FACTBOX-How did Flemish separatist triumph in Belgian election?

June 14 (BestGrowthStock) – Bart De Wever has emerged as the key
figure in coalition talks in Belgium after leading his N-VA (New
Flemish Alliance) party to victory in a parliamentary election
on Sunday [ID:nLDE65D0LW].

Below are some facts about De Wever, his views on splitting
Belgium and how he managed to put his party on course to win 27
seats in the lower house of parliament after securing only eight
in the last election in 2007.

* De Wever, 39, advocates a more moderate form of separatism
than the far-right Vlaams Belang, which also attracts
anti-immigration voters and has been branded racist. He
advocates the break-up of Belgium, but wants such a split to
happen gradually, rather than overnight.

* De Wever has pledged to deliver more powers to Flanders,
attracting Christian Democrats (CD&V) disappointed with outgoing
Prime Minister Yves Leterme, who also pledged giving more powers
to the regions in 2007 but was ultimately unsuccessful in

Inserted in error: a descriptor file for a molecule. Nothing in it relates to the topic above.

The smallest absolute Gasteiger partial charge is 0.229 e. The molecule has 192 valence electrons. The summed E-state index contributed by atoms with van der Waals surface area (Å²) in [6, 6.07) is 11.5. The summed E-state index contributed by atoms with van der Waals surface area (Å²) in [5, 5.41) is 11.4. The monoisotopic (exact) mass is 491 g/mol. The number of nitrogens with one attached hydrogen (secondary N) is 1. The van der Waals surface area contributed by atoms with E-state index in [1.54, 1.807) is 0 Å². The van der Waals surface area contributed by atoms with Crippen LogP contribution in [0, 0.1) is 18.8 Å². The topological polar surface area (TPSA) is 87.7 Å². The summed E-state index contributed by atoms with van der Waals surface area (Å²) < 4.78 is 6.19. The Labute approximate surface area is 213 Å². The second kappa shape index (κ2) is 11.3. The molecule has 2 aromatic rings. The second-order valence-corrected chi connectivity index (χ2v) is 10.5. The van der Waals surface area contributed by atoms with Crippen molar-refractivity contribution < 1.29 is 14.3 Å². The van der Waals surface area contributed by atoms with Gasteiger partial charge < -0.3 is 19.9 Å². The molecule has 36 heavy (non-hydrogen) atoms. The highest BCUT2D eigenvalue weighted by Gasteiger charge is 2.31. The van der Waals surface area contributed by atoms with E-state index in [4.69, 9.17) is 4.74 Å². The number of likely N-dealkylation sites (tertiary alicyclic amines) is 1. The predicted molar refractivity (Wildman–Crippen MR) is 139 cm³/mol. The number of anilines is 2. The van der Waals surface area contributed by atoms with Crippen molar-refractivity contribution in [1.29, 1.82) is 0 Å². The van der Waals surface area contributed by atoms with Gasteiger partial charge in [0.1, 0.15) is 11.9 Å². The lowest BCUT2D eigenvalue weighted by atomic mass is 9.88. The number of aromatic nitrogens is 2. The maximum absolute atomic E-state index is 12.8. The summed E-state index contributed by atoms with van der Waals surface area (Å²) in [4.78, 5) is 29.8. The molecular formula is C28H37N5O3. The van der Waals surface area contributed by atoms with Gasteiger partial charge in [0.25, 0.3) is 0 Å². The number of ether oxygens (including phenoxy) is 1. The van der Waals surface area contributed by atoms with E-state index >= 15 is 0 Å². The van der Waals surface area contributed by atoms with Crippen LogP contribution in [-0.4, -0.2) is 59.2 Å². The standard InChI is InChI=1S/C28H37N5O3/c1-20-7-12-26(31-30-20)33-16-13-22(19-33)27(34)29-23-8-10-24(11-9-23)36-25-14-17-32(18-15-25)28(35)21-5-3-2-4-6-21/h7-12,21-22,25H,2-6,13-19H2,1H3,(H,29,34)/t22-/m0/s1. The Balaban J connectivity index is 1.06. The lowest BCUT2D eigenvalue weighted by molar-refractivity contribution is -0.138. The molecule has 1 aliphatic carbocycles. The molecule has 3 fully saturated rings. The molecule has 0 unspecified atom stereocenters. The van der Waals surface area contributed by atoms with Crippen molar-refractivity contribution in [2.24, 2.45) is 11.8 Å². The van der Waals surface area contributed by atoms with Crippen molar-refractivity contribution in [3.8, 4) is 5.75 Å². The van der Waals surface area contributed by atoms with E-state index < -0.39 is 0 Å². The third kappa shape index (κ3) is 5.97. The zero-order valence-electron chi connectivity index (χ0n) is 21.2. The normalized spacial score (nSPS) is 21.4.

pushing through further state reform

* Supporters say they admire De Wever for his determination,
and credit him with bringing Flemish nationalism back into the
mainstream and away from the far right. But as a politician
openly advocating the break-up of Belgium, De Wever has also
received e-mailed death threats from disgruntled francophones.

* De Wever, who has a history degree from the Catholic
University of Leuven, put in a strong performance in election
debates among political leaders. He boosted his ratings in
Flanders by appearing on a popular celebrity quiz show,
appearing both knowledgeable and witty.

* Political scientists say the straight-talking De Wever,
who has four children, appeals to both a traditional Flemish
nationalist audience, which fought what it said was cultural and
linguistic oppression in the 1960s, and to a younger audience
born after Flanders first obtained limited powers in the 1970s.

* De Wever was the most popular politician in the
Dutch-speaking Flanders region in Sunday’s election, receiving
almost 765,000 preferential votes, used by voters to show they
support a specific candidate. This is an unusually high tally in
Belgium, only slightly fewer than the almost 800,000 such votes
received by Leterme in 2007 before he went on to become prime
minister.

Stock Market
(Reporting by Antonia van de Velde; Editing by Janet Lawrence)

FACTBOX-How did Flemish separatist triumph in Belgian election?